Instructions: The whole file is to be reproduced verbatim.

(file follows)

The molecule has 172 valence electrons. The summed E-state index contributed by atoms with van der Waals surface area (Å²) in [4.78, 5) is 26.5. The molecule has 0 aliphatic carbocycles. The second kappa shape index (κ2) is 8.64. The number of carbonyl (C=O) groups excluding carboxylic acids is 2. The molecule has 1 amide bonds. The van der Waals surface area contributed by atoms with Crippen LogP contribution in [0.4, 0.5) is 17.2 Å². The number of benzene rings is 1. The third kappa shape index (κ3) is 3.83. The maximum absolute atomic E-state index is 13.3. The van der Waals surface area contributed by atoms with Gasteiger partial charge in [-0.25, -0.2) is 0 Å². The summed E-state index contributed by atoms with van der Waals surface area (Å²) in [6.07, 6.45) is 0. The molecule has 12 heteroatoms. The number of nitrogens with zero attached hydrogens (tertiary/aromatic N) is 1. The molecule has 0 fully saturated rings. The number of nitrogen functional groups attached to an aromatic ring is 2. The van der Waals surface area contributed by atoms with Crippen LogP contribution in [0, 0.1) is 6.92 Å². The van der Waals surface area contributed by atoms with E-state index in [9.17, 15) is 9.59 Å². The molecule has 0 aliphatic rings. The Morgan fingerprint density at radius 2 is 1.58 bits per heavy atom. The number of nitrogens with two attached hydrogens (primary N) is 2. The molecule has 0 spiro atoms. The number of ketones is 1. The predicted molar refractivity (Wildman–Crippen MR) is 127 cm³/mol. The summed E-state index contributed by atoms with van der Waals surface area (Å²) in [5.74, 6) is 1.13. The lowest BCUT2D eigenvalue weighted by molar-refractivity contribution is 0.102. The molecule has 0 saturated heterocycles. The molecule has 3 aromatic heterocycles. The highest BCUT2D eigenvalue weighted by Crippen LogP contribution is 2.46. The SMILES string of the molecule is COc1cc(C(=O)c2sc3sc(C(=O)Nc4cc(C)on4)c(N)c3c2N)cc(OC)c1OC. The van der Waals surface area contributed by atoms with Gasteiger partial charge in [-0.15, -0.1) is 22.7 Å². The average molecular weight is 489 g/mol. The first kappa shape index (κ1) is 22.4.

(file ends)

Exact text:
The molecule has 172 valence electrons. The summed E-state index contributed by atoms with van der Waals surface area (Å²) in [4.78, 5) is 26.5. The molecule has 0 aliphatic carbocycles. The second kappa shape index (κ2) is 8.64. The number of carbonyl (C=O) groups excluding carboxylic acids is 2. The molecule has 1 amide bonds. The van der Waals surface area contributed by atoms with Crippen LogP contribution in [0.4, 0.5) is 17.2 Å². The number of benzene rings is 1. The third kappa shape index (κ3) is 3.83. The maximum absolute atomic E-state index is 13.3. The van der Waals surface area contributed by atoms with Gasteiger partial charge in [-0.25, -0.2) is 0 Å². The summed E-state index contributed by atoms with van der Waals surface area (Å²) in [6.07, 6.45) is 0. The molecule has 12 heteroatoms. The number of nitrogens with zero attached hydrogens (tertiary/aromatic N) is 1. The molecule has 0 fully saturated rings. The number of nitrogen functional groups attached to an aromatic ring is 2. The van der Waals surface area contributed by atoms with Crippen LogP contribution in [0, 0.1) is 6.92 Å². The van der Waals surface area contributed by atoms with E-state index in [9.17, 15) is 9.59 Å². The molecule has 0 aliphatic rings. The Morgan fingerprint density at radius 2 is 1.58 bits per heavy atom. The number of nitrogens with two attached hydrogens (primary N) is 2. The molecule has 0 spiro atoms. The number of ketones is 1. The predicted molar refractivity (Wildman–Crippen MR) is 127 cm³/mol. The summed E-state index contributed by atoms with van der Waals surface area (Å²) in [5.74, 6) is 1.13. The lowest BCUT2D eigenvalue weighted by molar-refractivity contribution is 0.102. The molecule has 0 saturated heterocycles. The molecule has 3 aromatic heterocycles. The highest BCUT2D eigenvalue weighted by Crippen LogP contribution is 2.46. The SMILES string of the molecule is COc1cc(C(=O)c2sc3sc(C(=O)Nc4cc(C)on4)c(N)c3c2N)cc(OC)c1OC. The van der Waals surface area contributed by atoms with Gasteiger partial charge in [-0.15, -0.1) is 22.7 Å². The average molecular weight is 489 g/mol. The first kappa shape index (κ1) is 22.4.